• Influenza type C usually causes either a very mild respiratory illness or no symptoms at all. It does not cause epidemics and does not have the severe public health impact that influenza types A and B do….
  1. A person infected with an influenza virus develops antibodies against that virus.
  2. The virus changes.
  3. The “older” antibodies no longer recognizes the “newer” virus when the next flu season comes around.
  4. The person becomes infected again.

The older antibodies can, however, give some protection against getting the flu again. Currently, three different influenza viruses circulate worldwide: two type A viruses and one type B virus. Vaccines given each year to protect against the flu contain the influenza virus strain from each type that is expected to cause the flu that year.

What causes influenza?

An influenza virus is generally passed from person to person through the air. .. with infected person who sneezes or coughs. The virus can also live for a short time on objects …can get the flu virus by touching something that has been handled by someone infected with the virus and then touching his or her own mouth, nose, or eyes.

People are generally the most contagious with the flu 24 hours before they start having symptoms  (emphasis mine) and during the time they have the most symptoms. That’s why it is hard to prevent the spread of the flu, especially among children, because they do not always know they are sick while they are still spreading the disease. The risk of infecting others usually stops around the seventh day of the infection.”

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See the source image

Most entertainments, churches, social clubs, libraries, movie houses, etc. were eventually shut down.  But they tried wearing masks for awhile!

Officials Wearing Gauze Masks

Milkmen(?) braving the Flu to deliver milk to stores, and to people’s homes

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The Flu Epidemic rapidly made many children orphans, dependent on the care of others.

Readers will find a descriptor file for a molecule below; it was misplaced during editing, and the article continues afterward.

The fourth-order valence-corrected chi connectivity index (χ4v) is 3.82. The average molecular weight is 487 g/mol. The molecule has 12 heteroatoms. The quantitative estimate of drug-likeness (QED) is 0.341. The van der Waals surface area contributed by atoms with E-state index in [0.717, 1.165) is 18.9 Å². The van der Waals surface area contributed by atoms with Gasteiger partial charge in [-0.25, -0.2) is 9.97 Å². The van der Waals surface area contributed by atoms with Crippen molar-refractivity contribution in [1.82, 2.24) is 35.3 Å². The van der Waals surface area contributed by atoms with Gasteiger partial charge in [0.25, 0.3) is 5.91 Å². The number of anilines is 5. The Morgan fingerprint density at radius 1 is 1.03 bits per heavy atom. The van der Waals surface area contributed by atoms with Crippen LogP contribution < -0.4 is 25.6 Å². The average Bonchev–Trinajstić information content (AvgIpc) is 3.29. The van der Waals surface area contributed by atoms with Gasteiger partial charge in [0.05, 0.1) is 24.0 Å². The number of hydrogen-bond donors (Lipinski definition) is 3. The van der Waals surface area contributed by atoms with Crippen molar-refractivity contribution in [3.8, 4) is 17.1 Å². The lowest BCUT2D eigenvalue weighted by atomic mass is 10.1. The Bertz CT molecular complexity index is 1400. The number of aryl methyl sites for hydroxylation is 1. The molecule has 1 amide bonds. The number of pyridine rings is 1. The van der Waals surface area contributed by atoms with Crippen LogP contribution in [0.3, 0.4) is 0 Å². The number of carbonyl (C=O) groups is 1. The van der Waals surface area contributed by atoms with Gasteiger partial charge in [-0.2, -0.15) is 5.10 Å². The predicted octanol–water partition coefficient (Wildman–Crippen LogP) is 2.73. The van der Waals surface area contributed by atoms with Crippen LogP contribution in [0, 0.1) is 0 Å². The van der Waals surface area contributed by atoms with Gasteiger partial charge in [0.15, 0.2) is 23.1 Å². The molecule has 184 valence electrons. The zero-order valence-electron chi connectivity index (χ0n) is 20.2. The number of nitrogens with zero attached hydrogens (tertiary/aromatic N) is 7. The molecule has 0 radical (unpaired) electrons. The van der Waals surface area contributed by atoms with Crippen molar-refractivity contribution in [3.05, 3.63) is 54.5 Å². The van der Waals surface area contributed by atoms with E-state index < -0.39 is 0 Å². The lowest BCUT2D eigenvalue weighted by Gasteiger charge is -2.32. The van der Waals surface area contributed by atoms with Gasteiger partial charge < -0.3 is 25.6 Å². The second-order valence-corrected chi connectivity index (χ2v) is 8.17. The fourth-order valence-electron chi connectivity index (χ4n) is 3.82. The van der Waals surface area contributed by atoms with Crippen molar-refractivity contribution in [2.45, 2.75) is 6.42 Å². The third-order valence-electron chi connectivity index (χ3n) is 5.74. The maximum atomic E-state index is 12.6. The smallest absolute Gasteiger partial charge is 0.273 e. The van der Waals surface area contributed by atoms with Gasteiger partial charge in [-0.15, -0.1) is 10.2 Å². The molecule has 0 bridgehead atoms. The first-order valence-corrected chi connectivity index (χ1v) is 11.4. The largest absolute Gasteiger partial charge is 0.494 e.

Many families died of neglect or starvation, remaining isolated in their homes, afraid to come out for supplies or medical attention.  Some neighbors were afraid to enter the homes of those who were sick.  So many medical doctors were in the War, ill, or overwhelmed.  anyone with medical training was asked to help, and some communities recruited  volunteers to care for the sick.

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From Standford University, by Molly Billings, June, 1997 modified RDS February, 2005:

“The influenza pandemic of 1918-1919 killed more people than the Great War, known today as World War I (WWI) … It has been cited as the most devastating epidemic in recorded world history. More people died of influenza in a single year than in four-years of the Black Death Bubonic Plague from 1347 to 1351. Known as “Spanish Flu” or “La Grippe” the influenza of 1918-1919 was a global disaster…

In the two years that this scourge ravaged the earth, a fifth of the world’s population was infected. The flu was most deadly for people ages 20 to 40. This pattern of morbidity was unusual for influenza which is usually a killer of the elderly and young children. It infected 28% of all Americans (Tice).

An estimated 675,000 Americans died of influenza during the pandemic, ten times as many as in the world war. Of the U.S. soldiers who died in Europe, half of them fell to the influenza virus and not to the enemy (Deseret News). An estimated 43,000 servicemen mobilized for WWI died of influenza (Crosby). 1918 would go down as unforgettable year of suffering and death and yet of peace…

The effect of the influenza epidemic was so severe that the average life span in the US was depressed by 10 years.   (Emphasis mine.)…

In 1918 children would skip rope to the rhyme (Crawford):

 

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History is reflected in children’s games, and in songs.

(“Ring-around-the Rosie” is NOT from the time of the Black Plaque!)